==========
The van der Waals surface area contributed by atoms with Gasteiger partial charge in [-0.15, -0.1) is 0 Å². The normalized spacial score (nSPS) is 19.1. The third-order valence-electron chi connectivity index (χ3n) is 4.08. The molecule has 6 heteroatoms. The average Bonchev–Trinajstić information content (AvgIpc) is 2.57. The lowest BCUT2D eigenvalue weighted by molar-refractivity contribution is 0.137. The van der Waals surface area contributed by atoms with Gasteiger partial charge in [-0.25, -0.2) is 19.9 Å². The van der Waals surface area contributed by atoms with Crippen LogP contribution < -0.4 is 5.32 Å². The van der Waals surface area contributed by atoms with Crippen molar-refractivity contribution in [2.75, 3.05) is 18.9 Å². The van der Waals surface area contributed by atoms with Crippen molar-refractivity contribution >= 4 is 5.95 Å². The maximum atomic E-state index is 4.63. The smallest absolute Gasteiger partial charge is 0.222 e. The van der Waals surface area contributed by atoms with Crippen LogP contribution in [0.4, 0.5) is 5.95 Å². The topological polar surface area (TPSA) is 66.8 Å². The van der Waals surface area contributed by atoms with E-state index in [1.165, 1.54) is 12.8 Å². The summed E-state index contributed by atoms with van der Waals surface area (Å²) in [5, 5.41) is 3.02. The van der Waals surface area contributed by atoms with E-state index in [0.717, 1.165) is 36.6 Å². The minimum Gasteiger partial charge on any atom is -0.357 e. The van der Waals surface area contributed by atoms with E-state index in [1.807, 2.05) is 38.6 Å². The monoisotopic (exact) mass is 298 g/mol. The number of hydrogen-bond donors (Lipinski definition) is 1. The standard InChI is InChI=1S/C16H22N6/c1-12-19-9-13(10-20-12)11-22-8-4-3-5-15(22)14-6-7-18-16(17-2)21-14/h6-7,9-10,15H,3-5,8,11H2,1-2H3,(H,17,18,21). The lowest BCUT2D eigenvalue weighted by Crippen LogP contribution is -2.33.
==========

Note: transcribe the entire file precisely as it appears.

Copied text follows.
The van der Waals surface area contributed by atoms with Gasteiger partial charge in [-0.15, -0.1) is 0 Å². The normalized spacial score (nSPS) is 19.1. The third-order valence-electron chi connectivity index (χ3n) is 4.08. The molecule has 6 heteroatoms. The average Bonchev–Trinajstić information content (AvgIpc) is 2.57. The lowest BCUT2D eigenvalue weighted by molar-refractivity contribution is 0.137. The van der Waals surface area contributed by atoms with Gasteiger partial charge in [-0.25, -0.2) is 19.9 Å². The van der Waals surface area contributed by atoms with Crippen LogP contribution < -0.4 is 5.32 Å². The van der Waals surface area contributed by atoms with Crippen molar-refractivity contribution in [2.75, 3.05) is 18.9 Å². The van der Waals surface area contributed by atoms with Crippen molar-refractivity contribution >= 4 is 5.95 Å². The maximum atomic E-state index is 4.63. The smallest absolute Gasteiger partial charge is 0.222 e. The van der Waals surface area contributed by atoms with Crippen LogP contribution in [0.4, 0.5) is 5.95 Å². The topological polar surface area (TPSA) is 66.8 Å². The van der Waals surface area contributed by atoms with E-state index in [1.165, 1.54) is 12.8 Å². The summed E-state index contributed by atoms with van der Waals surface area (Å²) in [5, 5.41) is 3.02. The van der Waals surface area contributed by atoms with E-state index in [0.717, 1.165) is 36.6 Å². The minimum Gasteiger partial charge on any atom is -0.357 e. The van der Waals surface area contributed by atoms with E-state index in [1.807, 2.05) is 38.6 Å². The monoisotopic (exact) mass is 298 g/mol. The number of hydrogen-bond donors (Lipinski definition) is 1. The standard InChI is InChI=1S/C16H22N6/c1-12-19-9-13(10-20-12)11-22-8-4-3-5-15(22)14-6-7-18-16(17-2)21-14/h6-7,9-10,15H,3-5,8,11H2,1-2H3,(H,17,18,21). The lowest BCUT2D eigenvalue weighted by Crippen LogP contribution is -2.33.